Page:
Violence and double standards II

3 03 2021

As there was a couple of weeks ago, there’s again some banter about protesters and violence in the mainstream media.

With 22 protesters arrested and some 30 officially reported as injured, two-thirds of them police, Khaosod says some activists are again questioning “tactics” and especially the idea of a “leaderless” protest.

Meanwhile, the Thai Enquirer has a completely different story, while sounding like a throwback to the Cold War, writing of “pro-Marxist” protesters and blaming “Free Youth leaders” for violence. It says that Free Youth’s advice to protesters speaks of its “violence” for telling protesters in advance to “wear face mask and running shoes but no jewelry, necklace or contact lens and to cover their face with disguises…, [recommending] protestors … bring security helmet, gas mask, thick gloves, first aid kit and other protest equipment.”

As far as we can tell, that seems pretty standard advice to protesters since last year.

In the two reports there’s only one photo of a protester being aggressive towards police – throwing a plastic water bottle. There are quite a few photos of police firing weapons, which tends to suggest that Thai Enquirer’s claim that “photos and videos of confrontations will only support the government and police claims that the pro-democracy protestors are violent when the majority of them are not” is not quite correct. But this kind of advocacy is naive and dangerously close to supporting a regime with decades of anti-civilian violence in it DNA.

A little bit of fishing around produces a report of a journalist arrested and charged, and evidence of the authorities’ use of rubber bullets. PPT watched the protest on livestreaming and there was very little violence in evidence. That may be because the police again restricted the activities of journalists or it may be that those doing the livestreaming were in the wrong place when there was violence elsewhere. That said, there was plenty of ducking and diving when the police fired off their weapons.

It is also noticeable that social media has shown pictures of people in plainclothes throwing items at protesters and video of plainclothes police and military dressed like protesters:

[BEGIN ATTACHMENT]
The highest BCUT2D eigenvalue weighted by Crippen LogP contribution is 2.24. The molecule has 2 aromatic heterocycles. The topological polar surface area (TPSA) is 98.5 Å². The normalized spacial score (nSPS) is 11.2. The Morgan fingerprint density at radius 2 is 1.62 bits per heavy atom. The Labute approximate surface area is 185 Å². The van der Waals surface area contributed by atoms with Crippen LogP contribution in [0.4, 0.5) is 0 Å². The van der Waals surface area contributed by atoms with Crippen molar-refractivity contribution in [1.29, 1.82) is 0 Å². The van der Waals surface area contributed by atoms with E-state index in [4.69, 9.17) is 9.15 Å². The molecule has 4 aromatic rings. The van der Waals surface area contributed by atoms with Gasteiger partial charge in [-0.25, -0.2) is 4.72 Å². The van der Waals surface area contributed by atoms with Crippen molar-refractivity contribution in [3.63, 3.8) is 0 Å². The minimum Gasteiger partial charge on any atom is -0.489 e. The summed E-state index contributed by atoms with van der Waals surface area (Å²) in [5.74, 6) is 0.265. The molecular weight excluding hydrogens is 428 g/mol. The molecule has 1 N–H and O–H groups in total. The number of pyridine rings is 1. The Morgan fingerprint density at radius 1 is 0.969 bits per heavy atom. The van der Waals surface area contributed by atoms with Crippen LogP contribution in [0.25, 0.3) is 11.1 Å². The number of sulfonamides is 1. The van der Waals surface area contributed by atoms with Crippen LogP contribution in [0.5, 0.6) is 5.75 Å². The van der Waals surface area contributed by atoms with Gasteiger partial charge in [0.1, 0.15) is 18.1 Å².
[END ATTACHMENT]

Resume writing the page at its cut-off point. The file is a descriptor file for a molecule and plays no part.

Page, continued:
As Andrew MacGregor Marshall points out at Secret Siam, these were mostly “soldiers sent by the palace supposedly to protect royal buildings.”

It is noticeable that in the mainstream media’s reporting, there’s almost no information on what the protesters wanted and why they marched. Prachtai fills the gap:

The protest, which was called by the activist group Free Youth movement, now known as REDEM (Restart Democracy), started at the Victory Monument before marching to the 1st Infantry Regiment to demand that prime minister Gen Prayut Chan-o-cha move out of army housing, as he retired from the army in 2014. The group also said that electricity and water bills for the army housing are paid for with taxpayer money.

The 1st Infantry Regiment, King’s Close Bodyguard, was also one of the army units recently transferred to King Vajiralongkorn’s personal control. The group is therefore demanding that the control of the army units be transferred out of the King’s control.

REDEM also calls for the monarchy’s power to be limited, for the military to stay out of politics, and for universal state welfare.

These demands are aligned with those made several months ago. The emphasis on the king’s arguably unlawful control of military units is not discussed in the mainstream media.


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